Picking a pet identification tag for your Old English Sheepdog is like buying an insurance policy – you do it with the faith that you won’t use it. The “possible cost” of not having a pet ID tag is more costly than the “actual price” of purchasing the pet tag itself.
The kind of pet ID tag that you buy is crucial, so take five minutes or so to think it through. Whimsically purchasing a collar tag because it’s inexpensive or cute usually ends up being foolish, long-term.
Think about the following prior to purchasing any pet identification tag for your Old English Sheepdog:
1.What is the level of risk to your Old English Sheepdog?
Lost Old English Sheepdogs are definitely common – we have all seen “Lost Dog!” signs posted around the city, or deceased dogs lying by the side of the road. If your Old English Sheepdog is a master at hopping the fence, or cannot help chasing a smell, or young and spry, or is not correctly trained, the possibility of a missing Old English Sheepdog is high.
But losing your Old English Sheepdog isn’t the only danger.
Some Old English Sheepdogs get stolen. A pet thief may snatch Fifi or Fido in hopes of getting a reward for its return, or to use in pit fights (even small or gentle dogs are at risk – they can be used as “bait”), or for use in cult rituals.
And what is the risk to your Old English Sheepdog if something were to happen to you, the owner?
If you’re a senior adult with a Old English Sheepdog, particularly if you live by yourself or are in ill health, there’s a good chance that at some point someone else may need to care for your Old English Sheepdog, maybe with short notice. And anyone can be hit with a disaster or tragedy which renders you unable to care for your companion.
In this instance, will your Old English Sheepdog’s new or temporary caretaker know that Fido hates cats, or needs medicine, or even whether or not Max is housetrained? A pet identification that has more than your phone number and name would be extremely beneficial.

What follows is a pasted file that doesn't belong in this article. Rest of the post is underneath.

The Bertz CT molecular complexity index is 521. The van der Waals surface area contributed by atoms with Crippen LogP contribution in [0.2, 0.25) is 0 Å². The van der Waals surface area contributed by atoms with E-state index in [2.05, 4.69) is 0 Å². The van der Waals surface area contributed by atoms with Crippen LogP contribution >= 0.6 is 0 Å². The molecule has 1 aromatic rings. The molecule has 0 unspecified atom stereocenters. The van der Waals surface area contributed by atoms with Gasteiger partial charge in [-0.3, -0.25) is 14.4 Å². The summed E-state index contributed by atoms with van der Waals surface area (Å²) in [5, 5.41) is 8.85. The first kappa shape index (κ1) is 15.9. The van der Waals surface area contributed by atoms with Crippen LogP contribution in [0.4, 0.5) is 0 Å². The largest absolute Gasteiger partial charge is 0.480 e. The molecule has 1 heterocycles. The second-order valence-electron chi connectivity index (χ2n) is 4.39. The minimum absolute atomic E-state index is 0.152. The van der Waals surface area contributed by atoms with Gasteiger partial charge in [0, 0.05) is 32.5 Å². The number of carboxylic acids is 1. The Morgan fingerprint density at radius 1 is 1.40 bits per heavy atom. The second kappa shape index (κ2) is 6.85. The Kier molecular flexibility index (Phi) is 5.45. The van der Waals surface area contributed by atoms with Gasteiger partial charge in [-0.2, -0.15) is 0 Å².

2.What level of risk are you comfortable with?
Some Old English Sheepdogs are just more important to their owners, and the chance of losing that pet warrants a specific, more expensive type of pet identification tag. Risk is directly proportional to value.
Note that there are multiple ways to calculate the value of your Old English Sheepdog. It may be monetary (e.g., a purebred Old English Sheepdog) or functional (e.g., a guide dog).
But for most Old English Sheepdog owners, the relationoship attachment they have to their companion determines its value. For many owners, Old English Sheepdogs are family members, dearly loved and impossible to replace.
3.Based on your responses to the two previous queries, what do you require of a pet identification tag?
Pet ID tags come in various materials, shapes and sizes and hold varying amounts of info. Some contain logos or artwork, too. Most pet ID tags are designed to be hung from a collar.
At the minimum, a pet ID tag should contain the name, address and phone number of the Old English Sheepdog’s owner in a legible, durable format. Plastic tags are light but chewed easily. Stainless steel tags don’t rust or fade and are durable. These customary types of tags can bought from any vet or pet store. They’re economical but the amount of info they hold is limited to the size of the tag.
Fortunately, you have many more options of pet identification tags for your Old English Sheepdog these days, such as microchipping, tattooing, digital display tags, pet registry web sites and voice recorded pet identification tags.
One of the newer entries in the pet ID market is the high-tech USB drive that hangs from your pet’s collar (or is attached to their cage) and which can hold 64MB of data (including complete medical and diet information). The small USB drive is encased in a sturdy polymer case and can be used in any computer, where it is automatically updated and easy to print sections for sharing with your vet or pet sitter. There also exist bluetooth trackers, but their range is low, because of bluetooth technological limits.Don’t forget to check out these other articles about Old English Sheepdogs
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